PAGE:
E-petitions became the latest political football last week as both Labour and the Conservatives moved to outflank each other as part of a battle over constitutional reform.
But e-democracy experts and a commons committee have warned that any such move should be considered carefully if it is to avoid tokenism and enact real change.
Recently, deputy prime minister Harriet Harman put down several orders that would introduce a law requiring the Commons to debate a petition – either electronic or offline – if it garnered a certain number of supporters.
David Cameron responded by proposing that any petition with a million signatures should allow members of the public to introduce a bill on which MPs will be required to vote.
“It’s absurd that a tiny percentage of the population crafts legislation that will apply to the entire population. Instead of locking people out of the process, we need to invite them in,” he said last week.
Such ideas have been doing the rounds inside Westminster for some time, but politicians regard them with some trepidation after an e-petition on the 10 Downing St web site signed by 1.8 million people in 2007 killed off road taxing proposals.
The idea behind e-petitions is to increase public engagement in parliamentary proceedings, and restore some power over policy to the House of Commons, widely seen as neutered by an overly powerful executive.
A House of Commons reform committee suggested in 2008 that a petition be debated on the floor of the house if it received enough public support, with signatories being updated on progress. It would then require a formal response from government.
But the committee warned: “Numbers alone, especially in an electronic age and easily mobilised by organised groups, should not be enough to guarantee attention.”
E-petitions have been introduced in both the Scottish and German parliaments as well as for some local councils in England, and laws passed last year will soon require all councils to have some kind of e-petitions system.
All who have experienced the system sound a similar warning on numbers. Mary Reid, a liberal democrat councillor for Kingston-upon-Thames, which has successfully introduced e-petitions, said it is difficult to gauge the importance of a petition from the numbers alone.
“We had a petition from 12 houses in the same cul-de-sac on parking – not a huge number, but it was obviously an important issue for everybody who was affected. Just because you might get a large number of responses on something more generic doesn’t necessary mean it’s a good thing to look at – what’s required is common sense,” she said.
It is for this reason that the Scottish parliament set up a committee to examine e-petitions before they are debated, rather than having a system where any proposal supported by a certain number of people gains attention.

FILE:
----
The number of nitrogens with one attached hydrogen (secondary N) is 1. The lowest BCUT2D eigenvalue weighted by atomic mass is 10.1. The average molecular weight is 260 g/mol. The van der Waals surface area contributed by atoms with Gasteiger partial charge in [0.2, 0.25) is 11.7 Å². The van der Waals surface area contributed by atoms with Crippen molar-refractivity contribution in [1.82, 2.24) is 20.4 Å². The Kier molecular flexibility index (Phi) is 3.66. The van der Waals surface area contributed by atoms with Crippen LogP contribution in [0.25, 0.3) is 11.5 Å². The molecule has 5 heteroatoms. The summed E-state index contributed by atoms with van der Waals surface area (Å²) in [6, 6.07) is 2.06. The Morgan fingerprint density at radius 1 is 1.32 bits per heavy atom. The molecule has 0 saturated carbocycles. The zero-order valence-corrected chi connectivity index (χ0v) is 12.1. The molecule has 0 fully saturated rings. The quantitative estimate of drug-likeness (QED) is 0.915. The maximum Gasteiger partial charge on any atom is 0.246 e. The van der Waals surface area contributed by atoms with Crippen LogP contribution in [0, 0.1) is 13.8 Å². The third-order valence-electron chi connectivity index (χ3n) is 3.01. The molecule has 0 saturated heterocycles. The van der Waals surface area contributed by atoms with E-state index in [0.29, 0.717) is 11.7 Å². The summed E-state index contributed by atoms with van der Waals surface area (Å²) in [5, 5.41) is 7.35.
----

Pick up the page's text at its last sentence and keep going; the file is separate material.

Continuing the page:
The e-petitions site for Downing St became the subject of some media ridicule after a number of joke petitions gained widespread support – politicians are obviously keen not to be forced to debate in parliament whether Jeremy Clarkson should become prime minister.
But the jokes mask a serious point – e-petitions as a democratic tool are vulnerable to campaigns from well-organised, single-issue groups.
Furthermore, they are “one-way” tools in that they make a single issue of something, offer no dialogue or discussion, and risk becoming a channel for general discontent rather than opinion on a particular issue.
Edward Andersson, deputy director at e-democracy charity Involve, said money being spent in this area could be used in better ways.
“The more interesting projects use a two-way process, opening up discussion between a public body and citizens,” he said.
He cites an example of Melbourne using a wiki edited by thousands to draft a “city vision”.
And to avoid being vulnerable to single-issue groups, the government should take the discussion to other parts of the web such as social networks where issues are already being debated in a more open-minded way, Andersson said.
“It’s a fallacy to assume people will come to you. Better to find out where the discussions are already happening and go to them to engage,” he added.
The chequered history of 10 Downing St e-petitions
The Downing St e-petitions site was introduced in 2007. It was developed by MySociety founder Tom Steinberg – now an adviser to the Conservatives. It was the subject of much controversy after one government minister angry about the anti-road tax petitions described it as an “own goal” thought up by a “prat”. The media has also enjoyed publicising some of the more absurd petitions, such as that for Gordon Brown to perform a circus act, or for Jeremy Clarkson to become prime minister.